• Linear model (from pure science to application) no longer applicable. Long-term government funding (e.g. 20 years) still desirable, but the separation of institutions doing separate research on pure and applied science non-sensical. Research in the style of Pasteur (basic but simultaneously with a keen eye to application - the reference is to Donald E. Stokes, Pasteur's Quadrant - Basic Science and Technological Innovation, Washington, D.C.: Brookings Institute Press, 1997) is feasible, and CAMP's form of research resembles that of Pasteur. There has been a general shift away from thinking in terms of pure and applied. Funding by private companies is no longer seen as suspect and the next generation is barely aware that such funding used to be scorned.
  5. New projects: biocompatibility and fuel cells
    • Just as it is important for companies to diversify (as the case of Lego reveals), so scientific centres should too. When Hans Jørgen Pedersen, a research director at Danfoss and a member of the faculty board) suggested investigating the possible contributions of scanning probe microscopy (SPM) to biocompatibility research, Besenbacher jumped at the opportunity.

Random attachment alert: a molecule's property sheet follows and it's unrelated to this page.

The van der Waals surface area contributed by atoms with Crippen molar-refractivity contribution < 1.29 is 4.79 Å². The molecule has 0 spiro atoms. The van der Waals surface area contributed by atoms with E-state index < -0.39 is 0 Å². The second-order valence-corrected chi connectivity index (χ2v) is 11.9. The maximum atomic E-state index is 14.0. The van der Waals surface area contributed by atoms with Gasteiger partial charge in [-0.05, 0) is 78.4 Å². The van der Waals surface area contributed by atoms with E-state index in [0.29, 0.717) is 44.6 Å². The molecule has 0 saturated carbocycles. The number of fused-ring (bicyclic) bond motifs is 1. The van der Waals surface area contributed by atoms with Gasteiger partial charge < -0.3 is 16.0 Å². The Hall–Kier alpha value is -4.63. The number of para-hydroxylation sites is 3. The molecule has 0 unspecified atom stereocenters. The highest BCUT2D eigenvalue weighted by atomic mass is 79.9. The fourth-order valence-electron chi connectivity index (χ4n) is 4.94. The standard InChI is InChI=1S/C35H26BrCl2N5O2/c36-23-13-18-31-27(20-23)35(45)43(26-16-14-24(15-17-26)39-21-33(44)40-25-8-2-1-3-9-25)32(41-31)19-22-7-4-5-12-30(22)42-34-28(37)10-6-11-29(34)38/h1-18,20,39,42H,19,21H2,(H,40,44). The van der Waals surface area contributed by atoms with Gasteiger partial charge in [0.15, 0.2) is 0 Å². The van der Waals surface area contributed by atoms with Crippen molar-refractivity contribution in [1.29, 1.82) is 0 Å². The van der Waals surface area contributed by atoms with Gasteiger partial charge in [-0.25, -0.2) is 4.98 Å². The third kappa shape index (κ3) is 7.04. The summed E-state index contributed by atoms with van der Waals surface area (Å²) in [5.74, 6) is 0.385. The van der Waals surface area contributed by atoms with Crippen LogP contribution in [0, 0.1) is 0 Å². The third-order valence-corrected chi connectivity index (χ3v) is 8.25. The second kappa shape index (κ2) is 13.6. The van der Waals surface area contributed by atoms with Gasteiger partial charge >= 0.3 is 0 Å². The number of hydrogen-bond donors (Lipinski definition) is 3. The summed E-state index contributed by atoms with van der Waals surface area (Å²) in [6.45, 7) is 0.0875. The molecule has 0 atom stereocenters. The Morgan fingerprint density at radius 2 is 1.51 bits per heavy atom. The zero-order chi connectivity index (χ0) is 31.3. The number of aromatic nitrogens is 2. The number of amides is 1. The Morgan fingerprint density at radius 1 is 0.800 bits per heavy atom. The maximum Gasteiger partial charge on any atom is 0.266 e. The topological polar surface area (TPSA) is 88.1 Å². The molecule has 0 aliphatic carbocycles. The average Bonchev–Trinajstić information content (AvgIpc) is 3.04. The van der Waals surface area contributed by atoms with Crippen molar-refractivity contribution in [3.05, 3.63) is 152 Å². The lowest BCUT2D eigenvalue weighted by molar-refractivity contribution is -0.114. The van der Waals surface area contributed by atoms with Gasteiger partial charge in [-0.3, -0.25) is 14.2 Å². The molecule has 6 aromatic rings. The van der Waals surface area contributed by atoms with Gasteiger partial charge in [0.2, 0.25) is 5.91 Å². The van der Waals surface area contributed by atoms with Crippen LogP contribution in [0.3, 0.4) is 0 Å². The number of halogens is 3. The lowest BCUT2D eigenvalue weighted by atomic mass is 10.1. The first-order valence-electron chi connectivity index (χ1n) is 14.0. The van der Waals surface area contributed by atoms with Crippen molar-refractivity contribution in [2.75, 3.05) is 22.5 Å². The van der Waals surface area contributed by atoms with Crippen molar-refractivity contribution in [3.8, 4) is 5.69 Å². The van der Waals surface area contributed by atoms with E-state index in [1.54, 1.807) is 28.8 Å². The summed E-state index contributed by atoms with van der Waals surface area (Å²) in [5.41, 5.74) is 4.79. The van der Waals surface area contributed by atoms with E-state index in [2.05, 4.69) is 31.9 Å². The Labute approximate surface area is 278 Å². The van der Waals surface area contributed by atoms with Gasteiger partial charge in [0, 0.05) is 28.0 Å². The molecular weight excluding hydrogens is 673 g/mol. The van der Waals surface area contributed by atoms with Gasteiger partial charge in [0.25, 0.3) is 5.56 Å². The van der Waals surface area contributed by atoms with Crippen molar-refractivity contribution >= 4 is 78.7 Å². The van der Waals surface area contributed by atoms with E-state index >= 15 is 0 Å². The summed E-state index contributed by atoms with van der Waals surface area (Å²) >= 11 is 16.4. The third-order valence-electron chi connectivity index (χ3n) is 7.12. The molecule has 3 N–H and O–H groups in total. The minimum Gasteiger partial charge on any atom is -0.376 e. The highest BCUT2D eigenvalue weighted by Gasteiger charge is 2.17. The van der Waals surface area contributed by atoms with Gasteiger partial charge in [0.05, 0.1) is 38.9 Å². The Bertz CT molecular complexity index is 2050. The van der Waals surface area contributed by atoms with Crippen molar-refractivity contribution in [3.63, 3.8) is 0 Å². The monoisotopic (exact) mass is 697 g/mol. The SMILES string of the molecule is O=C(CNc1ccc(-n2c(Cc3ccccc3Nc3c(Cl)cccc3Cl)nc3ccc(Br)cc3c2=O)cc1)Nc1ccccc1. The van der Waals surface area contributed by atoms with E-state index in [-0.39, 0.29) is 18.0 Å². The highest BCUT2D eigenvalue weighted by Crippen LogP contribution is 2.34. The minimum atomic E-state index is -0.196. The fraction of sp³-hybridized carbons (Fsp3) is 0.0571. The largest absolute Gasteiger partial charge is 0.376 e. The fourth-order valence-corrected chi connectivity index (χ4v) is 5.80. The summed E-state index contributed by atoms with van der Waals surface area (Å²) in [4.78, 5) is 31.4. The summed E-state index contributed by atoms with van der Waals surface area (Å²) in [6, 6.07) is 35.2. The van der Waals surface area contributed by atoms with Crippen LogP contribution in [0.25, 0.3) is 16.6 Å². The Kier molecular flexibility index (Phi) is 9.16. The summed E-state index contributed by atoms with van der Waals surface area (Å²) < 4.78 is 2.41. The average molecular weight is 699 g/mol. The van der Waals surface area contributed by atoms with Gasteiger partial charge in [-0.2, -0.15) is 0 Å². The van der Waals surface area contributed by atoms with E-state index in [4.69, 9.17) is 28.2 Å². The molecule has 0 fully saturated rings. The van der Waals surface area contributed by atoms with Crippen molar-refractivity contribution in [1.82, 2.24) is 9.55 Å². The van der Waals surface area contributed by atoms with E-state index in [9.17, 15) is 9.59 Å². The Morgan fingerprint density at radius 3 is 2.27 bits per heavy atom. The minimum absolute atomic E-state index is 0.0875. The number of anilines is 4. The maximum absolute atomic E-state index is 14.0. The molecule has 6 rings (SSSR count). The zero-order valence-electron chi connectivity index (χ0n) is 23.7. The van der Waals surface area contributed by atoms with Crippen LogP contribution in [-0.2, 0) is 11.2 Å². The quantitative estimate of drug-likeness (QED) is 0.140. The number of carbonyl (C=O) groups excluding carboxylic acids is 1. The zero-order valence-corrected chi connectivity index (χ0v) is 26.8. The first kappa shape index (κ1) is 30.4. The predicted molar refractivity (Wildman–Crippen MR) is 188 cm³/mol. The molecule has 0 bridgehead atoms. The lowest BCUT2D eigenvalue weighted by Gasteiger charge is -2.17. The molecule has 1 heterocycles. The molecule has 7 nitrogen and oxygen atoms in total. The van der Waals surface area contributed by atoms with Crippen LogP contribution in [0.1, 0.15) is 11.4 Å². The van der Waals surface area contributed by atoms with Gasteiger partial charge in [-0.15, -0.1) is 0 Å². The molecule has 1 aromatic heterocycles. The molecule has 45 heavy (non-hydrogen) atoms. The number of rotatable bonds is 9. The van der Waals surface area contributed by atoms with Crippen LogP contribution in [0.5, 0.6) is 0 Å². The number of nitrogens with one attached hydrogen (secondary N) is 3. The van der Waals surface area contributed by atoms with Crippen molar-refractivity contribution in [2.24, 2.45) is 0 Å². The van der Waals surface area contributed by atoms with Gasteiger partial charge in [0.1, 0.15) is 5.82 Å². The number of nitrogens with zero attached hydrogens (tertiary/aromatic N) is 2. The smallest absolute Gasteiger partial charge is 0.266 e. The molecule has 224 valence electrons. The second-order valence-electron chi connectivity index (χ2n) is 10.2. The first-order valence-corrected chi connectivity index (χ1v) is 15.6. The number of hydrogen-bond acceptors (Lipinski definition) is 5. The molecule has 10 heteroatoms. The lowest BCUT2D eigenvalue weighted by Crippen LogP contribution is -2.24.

• It was possible to raise money earmarked for interdisciplinary research and with it to employ two post-docs and a couple of students.
    • New skills have to be developed. Biocompatibility requires investigations of the liquid-solid interface which is in many ways different from research on solid-vacuum interfaces. But the core skills acquired over years with SPM will help substantially nonetheless.
  6. A Danish equivalent of the National Nanotechnology Initiative?
    • Activities are afoot within Danish government ministries to earmark a part of the budget for a Danish equivalent of the National Nanotechnology Initiative. [However, routine budget negotiations were disrupted by November 2001's elections resulting in a change in government from social democrats to a centre-right coalition.]
  7. Patents
    • CAMP has not been in the habit of taking out patents, but there is no reason why this should not change, especially with collaboration on biocompatibility. Colleagues in molecular biology already have much experience with patents. Aarhus University does not put pressure on researchers to apply for patents, though.
This page was last updated on 8 February 2004 by Arne Hessenbruch